Of Cats and Bee Colonies and Keeping Both Content

By Gould, John | The Christian Science Monitor, May 31, 1996 | Go to article overview

Of Cats and Bee Colonies and Keeping Both Content


Gould, John, The Christian Science Monitor


Grandfather took my little hand in his calloused grasp and led me down through the grass to his apiary in the apple orchard, where he was to satisfy my ambition to help him "take off" some honey.

I was 8 and now big enough to go by myself on the choo-choo to have a couple of days with Grampie in the big farmhouse. His associates were Plug-Ugly, the dog, who was trained down to a whisper about farm duties, and Mephistopheles, the cat, who had one eye left and the disposition of hired assassins. There had been two cats at one time, Mephistopheles and Mrs. Topheles, but the happy bride had called it quits after a short honeymoon and disappeared.

Grandfather proclaimed Mephy the finest barn cat in Maine and told for sure that he had once repulsed a fisher seeking poultry. I believed, because Mephy would rake my shins whenever I came to see Gramps. His only friend was Gramps, who would feed him with one hand and hold a shovel in the other as essential armament against an unprovoked attack. Then, his tummy full, Mephy would climb onto Grampie's lap and cuddle like a cosset lamb. Grampie had told me, "Next time you come, we'll take off some honey and I'll make a pan of biscuits."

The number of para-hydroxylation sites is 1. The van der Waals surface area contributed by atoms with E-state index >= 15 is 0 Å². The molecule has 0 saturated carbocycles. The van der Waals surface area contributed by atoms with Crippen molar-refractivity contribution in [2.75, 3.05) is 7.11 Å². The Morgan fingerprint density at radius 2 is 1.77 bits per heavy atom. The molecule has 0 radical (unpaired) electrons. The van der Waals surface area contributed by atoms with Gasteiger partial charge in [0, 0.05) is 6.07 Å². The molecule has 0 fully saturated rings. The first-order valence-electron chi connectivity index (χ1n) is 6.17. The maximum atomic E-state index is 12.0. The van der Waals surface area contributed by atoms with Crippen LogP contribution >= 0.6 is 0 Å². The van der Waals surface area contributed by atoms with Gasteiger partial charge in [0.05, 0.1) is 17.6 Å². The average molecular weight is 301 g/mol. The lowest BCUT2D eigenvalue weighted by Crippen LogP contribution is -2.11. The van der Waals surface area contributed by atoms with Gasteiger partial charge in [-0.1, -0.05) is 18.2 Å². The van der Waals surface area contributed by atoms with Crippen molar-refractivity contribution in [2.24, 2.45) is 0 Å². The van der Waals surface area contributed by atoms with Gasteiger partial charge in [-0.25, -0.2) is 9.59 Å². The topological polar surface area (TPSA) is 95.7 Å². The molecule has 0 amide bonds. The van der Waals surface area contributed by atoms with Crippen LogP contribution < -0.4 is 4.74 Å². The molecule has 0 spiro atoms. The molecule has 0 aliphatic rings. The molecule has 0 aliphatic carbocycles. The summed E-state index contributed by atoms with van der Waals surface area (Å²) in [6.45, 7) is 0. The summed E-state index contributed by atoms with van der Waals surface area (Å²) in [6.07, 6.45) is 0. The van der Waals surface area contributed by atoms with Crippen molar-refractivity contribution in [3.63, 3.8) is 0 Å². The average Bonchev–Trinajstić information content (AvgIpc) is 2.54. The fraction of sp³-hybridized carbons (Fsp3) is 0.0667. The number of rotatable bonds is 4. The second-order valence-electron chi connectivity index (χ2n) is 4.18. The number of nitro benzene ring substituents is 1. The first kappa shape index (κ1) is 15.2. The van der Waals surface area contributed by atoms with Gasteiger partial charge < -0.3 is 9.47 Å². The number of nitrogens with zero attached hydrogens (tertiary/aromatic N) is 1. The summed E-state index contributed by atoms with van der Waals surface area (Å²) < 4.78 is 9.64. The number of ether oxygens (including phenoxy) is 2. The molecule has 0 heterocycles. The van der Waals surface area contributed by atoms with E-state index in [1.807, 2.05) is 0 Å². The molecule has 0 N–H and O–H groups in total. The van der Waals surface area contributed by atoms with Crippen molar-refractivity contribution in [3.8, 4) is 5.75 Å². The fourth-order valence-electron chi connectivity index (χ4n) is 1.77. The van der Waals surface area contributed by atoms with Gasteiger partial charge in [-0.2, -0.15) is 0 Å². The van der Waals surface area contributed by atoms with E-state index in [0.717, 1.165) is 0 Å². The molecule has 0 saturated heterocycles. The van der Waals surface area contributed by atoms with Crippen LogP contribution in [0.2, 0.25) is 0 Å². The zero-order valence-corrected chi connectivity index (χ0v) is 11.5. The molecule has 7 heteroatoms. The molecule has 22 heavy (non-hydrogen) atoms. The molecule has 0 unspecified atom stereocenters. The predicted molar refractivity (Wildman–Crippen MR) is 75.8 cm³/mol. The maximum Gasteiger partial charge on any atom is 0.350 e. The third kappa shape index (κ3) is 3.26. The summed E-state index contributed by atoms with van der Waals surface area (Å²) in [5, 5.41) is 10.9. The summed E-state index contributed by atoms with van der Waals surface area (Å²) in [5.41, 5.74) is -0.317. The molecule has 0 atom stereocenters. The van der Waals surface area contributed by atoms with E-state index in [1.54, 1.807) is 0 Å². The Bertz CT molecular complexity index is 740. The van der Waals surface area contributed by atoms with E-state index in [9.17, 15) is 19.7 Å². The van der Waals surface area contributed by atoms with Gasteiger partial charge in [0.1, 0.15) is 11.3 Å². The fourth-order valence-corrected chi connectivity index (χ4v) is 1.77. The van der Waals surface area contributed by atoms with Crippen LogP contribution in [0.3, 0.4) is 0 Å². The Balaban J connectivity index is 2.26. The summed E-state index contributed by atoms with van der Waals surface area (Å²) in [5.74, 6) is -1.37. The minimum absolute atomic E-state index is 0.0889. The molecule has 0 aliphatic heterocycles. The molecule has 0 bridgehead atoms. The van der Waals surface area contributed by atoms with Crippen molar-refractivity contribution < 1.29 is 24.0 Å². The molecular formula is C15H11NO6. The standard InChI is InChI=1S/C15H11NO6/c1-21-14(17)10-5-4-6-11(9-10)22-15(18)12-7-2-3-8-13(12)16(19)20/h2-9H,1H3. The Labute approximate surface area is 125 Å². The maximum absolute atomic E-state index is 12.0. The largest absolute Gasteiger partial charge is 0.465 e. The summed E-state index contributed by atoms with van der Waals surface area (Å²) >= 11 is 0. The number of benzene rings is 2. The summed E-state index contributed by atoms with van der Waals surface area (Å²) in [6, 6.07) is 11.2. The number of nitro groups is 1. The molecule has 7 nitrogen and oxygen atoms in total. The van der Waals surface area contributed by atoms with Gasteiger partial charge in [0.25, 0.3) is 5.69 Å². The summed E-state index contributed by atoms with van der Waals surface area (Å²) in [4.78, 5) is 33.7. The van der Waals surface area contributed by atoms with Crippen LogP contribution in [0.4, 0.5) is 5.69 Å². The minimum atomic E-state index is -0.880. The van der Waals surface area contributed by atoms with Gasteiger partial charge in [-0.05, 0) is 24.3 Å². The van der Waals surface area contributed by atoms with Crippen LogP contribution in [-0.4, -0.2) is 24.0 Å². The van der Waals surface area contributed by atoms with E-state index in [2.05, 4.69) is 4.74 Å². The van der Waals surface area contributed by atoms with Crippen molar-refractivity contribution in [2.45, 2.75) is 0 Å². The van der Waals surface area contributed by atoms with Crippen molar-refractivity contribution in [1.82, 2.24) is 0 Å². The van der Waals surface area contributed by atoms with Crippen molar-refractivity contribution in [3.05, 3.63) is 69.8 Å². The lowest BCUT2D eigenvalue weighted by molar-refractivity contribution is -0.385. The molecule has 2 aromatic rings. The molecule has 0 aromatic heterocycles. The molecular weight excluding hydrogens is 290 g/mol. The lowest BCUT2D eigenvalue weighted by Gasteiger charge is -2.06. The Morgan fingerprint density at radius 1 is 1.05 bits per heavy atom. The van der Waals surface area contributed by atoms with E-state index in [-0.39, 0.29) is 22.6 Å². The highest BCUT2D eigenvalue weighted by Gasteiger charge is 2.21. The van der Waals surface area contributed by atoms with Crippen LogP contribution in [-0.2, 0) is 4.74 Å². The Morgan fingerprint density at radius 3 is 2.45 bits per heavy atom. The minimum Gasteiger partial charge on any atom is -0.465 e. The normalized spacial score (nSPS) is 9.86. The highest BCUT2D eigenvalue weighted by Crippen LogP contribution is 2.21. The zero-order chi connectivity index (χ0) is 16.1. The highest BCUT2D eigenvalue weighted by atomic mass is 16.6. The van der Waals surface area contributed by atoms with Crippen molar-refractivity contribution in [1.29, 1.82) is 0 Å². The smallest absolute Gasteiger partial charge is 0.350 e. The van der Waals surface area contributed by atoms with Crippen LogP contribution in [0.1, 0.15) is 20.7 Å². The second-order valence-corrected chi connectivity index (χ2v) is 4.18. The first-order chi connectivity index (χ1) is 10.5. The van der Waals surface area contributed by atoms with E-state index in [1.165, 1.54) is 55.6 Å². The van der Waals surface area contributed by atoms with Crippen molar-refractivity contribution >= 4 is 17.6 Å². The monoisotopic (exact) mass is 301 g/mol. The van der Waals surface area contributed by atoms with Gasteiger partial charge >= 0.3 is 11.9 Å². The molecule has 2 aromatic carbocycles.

This was happening, and we were among his 25-or-so colonies of three-banded Italians. It was clover-bloom time, and the air was full of working bees that paid no attention to us. Grampie told me no bee ever came back to any hive but his own, and if he started the day on clover he'd stay on clover all day, never mixing his nectars. We walked along the row of hives, and Gramp thumped his fist on each in turn and spoke kindly to the queen. He told me their names as we went. Then he said bees are deaf and have no equipment whatever for hearing. They have some way of communicating, but not in terms a human can comprehend. So I said, "Why do you talk to them?"

He patted my head. He said, "Johnny-Boy, we're not so smart that we can take chances. Suppose you were a bee and didn't have any ears, but in some way God had fixed you up so you could hear me just the same, but He didn't tell you that. Now, wouldn't you like to hear me say something?"

That afternoon we did take off the first section of new clover honey, and in the cool of the evening we cut two- pound combs of it into a soup plate, and we polished off the pan of hot cream-tarter biscuits. Mephistopheles sat in the corner rocker and snarled at his own black thoughts.

All that Gramp ever taught me about bees had already been taught 30 years earlier to his son, my father, so when Dad achieved his own "piece of land" he wanted a colony of bees. Grandfather said he'd donate one if we'd come and get it, but this was back before trucks were common and gravel roads were meant for horses.

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